Proper send-offs for a college couple


If you’re sitting in a dorm lobby at Patrick Henry College and notice a horde of young men barreling down the walkway shouting, one of them is about to get pitched into Lake Bob to celebrate his upcoming nuptials. Guys judge a fiancé’s manliness by the intensity of the struggle to subdue him before the Bobtism.

Girls handle engagements with more delicacy. As part of a college tradition, girls have Candlelight Ceremonies in place of the more virile and soggy Bobtism.

PHC girls dream of Candlelights from freshman year forward. In response to an email, girls gather in a circle in a dark dorm lounge to find out whose dream has come true. Before the event, rumors fly. Who has been holding hands with whom? How long have so-and-so been together? Don’t you think he’ll propose before she graduates?

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The closest friends of the newly engaged girl slide her engagement ring onto a taper candle before the ceremony begins. The lit candle passes from girl to girl while her favorite music plays and girls around the circle read her hand-selected quotations on love. The engaged girl reveals her identity by blowing out the candle when it is passed to her. Everyone applauds, clamors for the story, then prays for the new couple.

I returned to PHC for my Candlelight this weekend. My dear friends slew the fatted calf for their old RA. We had all my favorites: yellow flowers, mint chocolate, Billy Joel in the background. As the candle passed, girls around the room read slips of paper printed with words from my diary that traced our courtship:

“‘How do you know?’ we used to ask our parents. ‘How do you know when you find that person you’ll marry?’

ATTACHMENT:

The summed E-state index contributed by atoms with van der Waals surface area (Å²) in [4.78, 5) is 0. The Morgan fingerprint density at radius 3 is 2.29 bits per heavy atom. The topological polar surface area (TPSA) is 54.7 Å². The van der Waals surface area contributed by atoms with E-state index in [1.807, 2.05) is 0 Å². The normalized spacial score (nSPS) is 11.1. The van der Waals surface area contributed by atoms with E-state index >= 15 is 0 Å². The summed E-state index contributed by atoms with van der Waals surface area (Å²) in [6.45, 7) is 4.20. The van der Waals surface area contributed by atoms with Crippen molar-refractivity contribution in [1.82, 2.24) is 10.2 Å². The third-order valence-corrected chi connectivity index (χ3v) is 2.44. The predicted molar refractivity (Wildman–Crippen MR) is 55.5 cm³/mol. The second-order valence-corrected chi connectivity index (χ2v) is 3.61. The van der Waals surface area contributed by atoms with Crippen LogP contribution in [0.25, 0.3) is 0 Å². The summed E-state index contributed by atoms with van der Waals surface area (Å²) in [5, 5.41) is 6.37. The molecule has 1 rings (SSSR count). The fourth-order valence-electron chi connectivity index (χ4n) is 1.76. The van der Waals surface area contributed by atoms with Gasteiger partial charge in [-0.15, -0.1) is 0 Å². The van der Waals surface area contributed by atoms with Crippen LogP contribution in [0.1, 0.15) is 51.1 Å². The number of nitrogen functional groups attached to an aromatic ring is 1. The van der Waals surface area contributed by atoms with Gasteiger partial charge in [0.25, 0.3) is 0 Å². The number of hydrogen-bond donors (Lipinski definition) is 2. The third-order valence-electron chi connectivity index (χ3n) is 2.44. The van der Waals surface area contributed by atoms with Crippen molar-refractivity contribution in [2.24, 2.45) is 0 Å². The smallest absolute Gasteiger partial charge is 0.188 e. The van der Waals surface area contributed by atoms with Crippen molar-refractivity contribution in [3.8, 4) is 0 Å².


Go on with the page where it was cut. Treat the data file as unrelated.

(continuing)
“‘You’ll know,’ they said.”

Next came:

“I feel different about my hand than I did before. Before it was my tool, my thing to use for creation, my glad little animal at the end of my arm.

“But it takes on this new meaning, the meaning of being held. And I am still just one person with two hands, but they feel warmer and more special.”


“Must mention that tonight he said he loved me. I have to think about this. Because I agree with him—and would not be surprised if the page turned, turning both of us with it. Soon, as we grow closer, this alliance will become harder and harder to argue with. I dream of making him jelly toast for the rest of my life.”

Rachel Aldrich read the last, just as the candle neared me:

“Just before today when he left me at the airport curb he cried out after me, ‘I’m gonna marry you someday!”

“I stood on the sidewalk. ‘Hurry!’ I cried.”

I blew the candle out. More than one of us cried.

Jonathan’s Bobtism was scheduled for the following night. His friends planned to haul him off the stage during his musical performance. They canceled when the Virginia cold got bitterer and bitterer and the celebration became a certain path to hypothermia.

Chelsea Boes
Chelsea Boes

Chelsea is an editorial assistant for God’s World News. She graduated from Patrick Henry College with a degree in literature. Follow Chelsea on Twitter @ckboes.


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